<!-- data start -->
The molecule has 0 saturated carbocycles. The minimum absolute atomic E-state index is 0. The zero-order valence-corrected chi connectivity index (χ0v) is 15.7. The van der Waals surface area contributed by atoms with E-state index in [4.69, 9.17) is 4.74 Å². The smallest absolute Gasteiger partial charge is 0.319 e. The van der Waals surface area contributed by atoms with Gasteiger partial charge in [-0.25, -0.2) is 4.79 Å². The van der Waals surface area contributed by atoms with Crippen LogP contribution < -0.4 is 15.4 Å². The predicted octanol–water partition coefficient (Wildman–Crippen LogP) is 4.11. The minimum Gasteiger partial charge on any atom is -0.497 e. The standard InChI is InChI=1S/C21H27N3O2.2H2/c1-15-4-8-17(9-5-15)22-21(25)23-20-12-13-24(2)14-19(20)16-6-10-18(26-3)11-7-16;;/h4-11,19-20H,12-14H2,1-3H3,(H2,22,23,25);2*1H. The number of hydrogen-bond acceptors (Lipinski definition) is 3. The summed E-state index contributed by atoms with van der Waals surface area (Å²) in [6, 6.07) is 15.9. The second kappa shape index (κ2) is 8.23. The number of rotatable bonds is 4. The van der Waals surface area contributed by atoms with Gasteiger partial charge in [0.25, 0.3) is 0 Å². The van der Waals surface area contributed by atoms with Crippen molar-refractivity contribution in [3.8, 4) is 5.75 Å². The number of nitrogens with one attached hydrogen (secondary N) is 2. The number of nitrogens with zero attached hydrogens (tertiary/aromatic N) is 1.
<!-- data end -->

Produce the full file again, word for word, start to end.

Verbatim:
The molecule has 0 saturated carbocycles. The minimum absolute atomic E-state index is 0. The zero-order valence-corrected chi connectivity index (χ0v) is 15.7. The van der Waals surface area contributed by atoms with E-state index in [4.69, 9.17) is 4.74 Å². The smallest absolute Gasteiger partial charge is 0.319 e. The van der Waals surface area contributed by atoms with Gasteiger partial charge in [-0.25, -0.2) is 4.79 Å². The van der Waals surface area contributed by atoms with Crippen LogP contribution < -0.4 is 15.4 Å². The predicted octanol–water partition coefficient (Wildman–Crippen LogP) is 4.11. The minimum Gasteiger partial charge on any atom is -0.497 e. The standard InChI is InChI=1S/C21H27N3O2.2H2/c1-15-4-8-17(9-5-15)22-21(25)23-20-12-13-24(2)14-19(20)16-6-10-18(26-3)11-7-16;;/h4-11,19-20H,12-14H2,1-3H3,(H2,22,23,25);2*1H. The number of hydrogen-bond acceptors (Lipinski definition) is 3. The summed E-state index contributed by atoms with van der Waals surface area (Å²) in [6, 6.07) is 15.9. The second kappa shape index (κ2) is 8.23. The number of rotatable bonds is 4. The van der Waals surface area contributed by atoms with Gasteiger partial charge in [0.25, 0.3) is 0 Å². The van der Waals surface area contributed by atoms with Crippen molar-refractivity contribution in [3.8, 4) is 5.75 Å². The number of nitrogens with one attached hydrogen (secondary N) is 2. The number of nitrogens with zero attached hydrogens (tertiary/aromatic N) is 1.